Tornado that hit Jersey during Storm Ciaran was 'strongest in almost 70 years'

A tornado that ripped through Jersey during Storm Ciaran was likely the strongest in the British Isles for almost 70 years, an investigation has found.

The Tornado and Storm Research Organisation (TORRO) said the wind vortex, which swept in around midnight on Wednesday 1 November, was also "easily" the most powerful ever recorded on the Channel Islands.

It came as Storm Ciaran swept across southern Britain, bringing torrential rain, strong winds and flooding to many areas last week.

Researchers said the tornado was more powerful than the one which tore through Birmingham in 2005 and caused an estimated £40m worth of damage.

It was also "likely" the strongest since a violent, swirling storm smashed through Gunnersbury, west London, in December 1954, TORRO said.

The findings confirm claims by residents who say they witnessed a tornado during the storm, which caused widespread damage to properties across the island.

Windows were smashed, trees felled, roof tiles were ripped off homes and some structures even collapsed.

Wind speeds of 104mph were recorded, with dozens forced to flee their homes. The island's airport and all schools were also closed.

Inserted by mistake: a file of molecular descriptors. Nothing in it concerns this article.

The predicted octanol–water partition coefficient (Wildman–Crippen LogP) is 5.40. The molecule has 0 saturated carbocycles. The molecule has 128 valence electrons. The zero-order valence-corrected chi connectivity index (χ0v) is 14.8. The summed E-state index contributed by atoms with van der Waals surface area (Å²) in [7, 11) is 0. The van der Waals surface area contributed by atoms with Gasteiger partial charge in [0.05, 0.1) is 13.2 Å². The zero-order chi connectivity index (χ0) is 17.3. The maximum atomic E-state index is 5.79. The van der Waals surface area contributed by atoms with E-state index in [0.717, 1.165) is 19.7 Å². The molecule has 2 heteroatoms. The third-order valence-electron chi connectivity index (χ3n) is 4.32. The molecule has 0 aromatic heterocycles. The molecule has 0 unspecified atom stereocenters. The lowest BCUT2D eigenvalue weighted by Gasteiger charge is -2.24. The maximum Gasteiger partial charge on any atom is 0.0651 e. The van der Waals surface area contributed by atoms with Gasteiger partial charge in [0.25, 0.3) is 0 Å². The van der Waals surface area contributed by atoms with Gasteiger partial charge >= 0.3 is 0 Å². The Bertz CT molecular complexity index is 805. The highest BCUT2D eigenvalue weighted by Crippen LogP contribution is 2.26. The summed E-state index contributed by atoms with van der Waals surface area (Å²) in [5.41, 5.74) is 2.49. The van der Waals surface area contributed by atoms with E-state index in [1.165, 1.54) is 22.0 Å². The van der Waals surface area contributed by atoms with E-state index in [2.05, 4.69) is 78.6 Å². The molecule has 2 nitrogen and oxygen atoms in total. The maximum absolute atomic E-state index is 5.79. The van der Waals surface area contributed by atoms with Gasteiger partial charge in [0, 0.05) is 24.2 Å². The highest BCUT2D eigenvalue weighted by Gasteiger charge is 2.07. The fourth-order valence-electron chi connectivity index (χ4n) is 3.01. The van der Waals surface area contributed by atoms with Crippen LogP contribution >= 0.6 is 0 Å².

TORRO said the tornado was accompanied by frequent lightning and hail when it made landfall at St Clement, on the southeastern coast of the island, at around midnight.

The wind vortex then left a trail of destruction stretching five miles, before it exited the island in the Fliquet area in the northeast.

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Tornados are rated on an international "intensity" scale of T0 to T10, with the latter being the strongest.

Following an investigation on the island over the weekend, TORRO said its researchers had given the Jersey tornado a preliminary score of T6.

It is the highest rating since the T7 given to the event in Gunnersbury in the 1950s, which is said to have lifted a car 15ft into the air, damaged homes and ripped the roof off of the area's London Underground station.

"TORRO keeps record of tornadoes for the UK, Republic of Ireland, the Channel Islands and the Isle of Man," the organisation said.

"There have only been a few tornadoes of T6 intensity and greater in the last century within the records, and this is easily the strongest on record for the Channel Islands."

The group said hailstones which fell on Jersey during the storm were also the largest since ice balls of around 5cm were reported on the island in 1983.